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Got Lower Back Pain? Fix Your Posture

Dr. Anand Blog

April 3rd, 2018

Many people will experience low back pain at some point in their lives, and most will go to just about any length to make the pain go away. But what about stopping it before it starts? Did you know that back pain, specifically low back pain, can be caused by poor posture and weak abdominal muscles? It's true. And those are the specific areas that need to be targeted and strengthened to relieve the pain and prevent future flare-ups.

You're probably wondering how abdominal muscles have anything to do with back pain. Well, the torso is a combination of muscles that all work together, and if the muscles in the front (the abdomen) are weak, guess which ones must pick up the slack? That's right: the lower muscles at the back of the torso. Weak abdominal muscles end up diverting the extra stress around the back, which leaves the muscles overworked, sore and painful. Most everyone living with chronic back pain can benefit from strengthening their core muscles, and introducing just a few exercises a day can help improve the pain. Here are a couple abdominal strengthening exercises you can try at home:

Planks. Start by lying on your stomach on the floor, place your feet shoulder-width apart and come up into a position like you were going to do a push-up. Instead of going down into the push-up, hold the plank position for about 30 seconds and then repeat three times (with a short break in between). Do this in the morning, evening or both as you begin to get stronger.

The ab crunch. If you're going to do these, make sure your positioning and form are correct and that you incorporate different types of crunches to avoid further harming the back. Start by lying flat on the floor on your back, bend your knees at a 90-degree angle and focus on bringing your head and chest up to the ceiling. Try five sets of 10 to start, and increase as you build more stamina. But remember, with these exercises, maintaining a properly aligned posture is imperative to avoid further injury.

Maintaining posture is not only crucial when exercising, but in everyday life, as well. "Bad" posture is one of the top causes of chronic aching backs, and here's why. The spine has three natural curves: a forward curve at the neck, a backward curve at the upper back and a forward curve at the lower back. Good posture, with the spine aligned straight over the pelvis, helps maintain these natural curves, while a hunched posture can pull the muscles and add additional stress to certain areas. The upper back muscles will become overly developed, and as the lower back and core muscles try to compensate, horrible back pain may ensue.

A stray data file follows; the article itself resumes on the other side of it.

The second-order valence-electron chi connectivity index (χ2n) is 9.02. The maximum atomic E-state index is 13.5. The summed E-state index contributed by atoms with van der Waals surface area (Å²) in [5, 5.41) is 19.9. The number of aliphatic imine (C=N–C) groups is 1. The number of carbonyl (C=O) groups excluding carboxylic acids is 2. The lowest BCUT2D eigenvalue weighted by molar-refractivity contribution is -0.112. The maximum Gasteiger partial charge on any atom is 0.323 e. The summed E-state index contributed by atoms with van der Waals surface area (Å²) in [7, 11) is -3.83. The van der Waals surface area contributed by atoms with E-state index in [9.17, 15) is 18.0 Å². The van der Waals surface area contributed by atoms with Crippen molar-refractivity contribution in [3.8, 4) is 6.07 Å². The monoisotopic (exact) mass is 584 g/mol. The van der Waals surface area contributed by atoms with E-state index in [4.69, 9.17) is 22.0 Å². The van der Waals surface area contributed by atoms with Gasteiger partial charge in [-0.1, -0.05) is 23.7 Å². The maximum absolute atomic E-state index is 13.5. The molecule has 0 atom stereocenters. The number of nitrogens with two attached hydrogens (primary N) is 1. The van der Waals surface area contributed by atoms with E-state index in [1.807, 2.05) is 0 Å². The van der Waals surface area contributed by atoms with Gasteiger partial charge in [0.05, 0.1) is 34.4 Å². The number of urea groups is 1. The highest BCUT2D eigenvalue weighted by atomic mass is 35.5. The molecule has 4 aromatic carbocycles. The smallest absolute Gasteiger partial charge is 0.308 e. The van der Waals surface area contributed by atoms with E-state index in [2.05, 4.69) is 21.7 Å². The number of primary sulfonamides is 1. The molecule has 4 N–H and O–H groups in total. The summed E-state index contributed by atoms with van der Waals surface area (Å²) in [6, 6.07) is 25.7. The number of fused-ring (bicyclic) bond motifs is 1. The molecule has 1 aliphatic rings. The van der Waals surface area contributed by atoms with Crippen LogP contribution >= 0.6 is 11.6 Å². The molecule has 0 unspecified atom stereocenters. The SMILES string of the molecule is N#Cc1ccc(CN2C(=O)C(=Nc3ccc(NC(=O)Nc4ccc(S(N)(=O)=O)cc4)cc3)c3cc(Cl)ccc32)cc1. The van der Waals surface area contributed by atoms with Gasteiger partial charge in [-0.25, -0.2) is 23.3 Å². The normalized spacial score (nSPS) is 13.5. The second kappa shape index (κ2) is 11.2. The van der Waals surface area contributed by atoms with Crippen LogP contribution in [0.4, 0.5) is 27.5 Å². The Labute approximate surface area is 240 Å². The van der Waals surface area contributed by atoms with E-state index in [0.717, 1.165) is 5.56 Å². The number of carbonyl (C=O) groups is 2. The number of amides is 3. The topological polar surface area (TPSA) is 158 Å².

If you're like most people, it becomes second nature to walk around with bad posture or sit hunched over at a desk, and some people don't even realize they're doing it. When you slouch, the muscles and ligaments in the back strain and work double-time to keep you balanced. The first step in correcting this is to simply concentrate on sitting up straight and pulling your shoulders back and down when you're sitting, standing or walking. Correcting your posture can feel odd at first because it's not a position our bodies have become accustomed to holding. But practicing over time and holding your back in healthy posture will eventually become second nature. Consider these helpful tips:

Sit up straight in a chair with your hands on your thighs and your shoulders down. Pull your shoulders back, squeeze the shoulder blades together and hold for 5 seconds. Repeat this three or four times daily to strengthen those back muscles used for perfect posture.

Look at yourself in the mirror until you become more comfortable with the feel of good posture. Glance at yourself in the mirror when you have the chance to get a good visual of your stance, and adjust your shoulders down and back accordingly. Some people even find it helpful to imagine a string down the center of their bodies from the ceiling to the floor, "pulling" their head upwards to keep a long and straight spine.

Most of the time, back pain develops not from acute injuries but from the strain of everyday activities and the improper use of body mechanics. Fortunately, we know maintaining an aligned posture and strengthening core abdominal muscles can work wonders on evening the stress on the back, relieving pain and preventing future occurrences. Incorporate these tips into your daily routine and wave farewell to low back pain.

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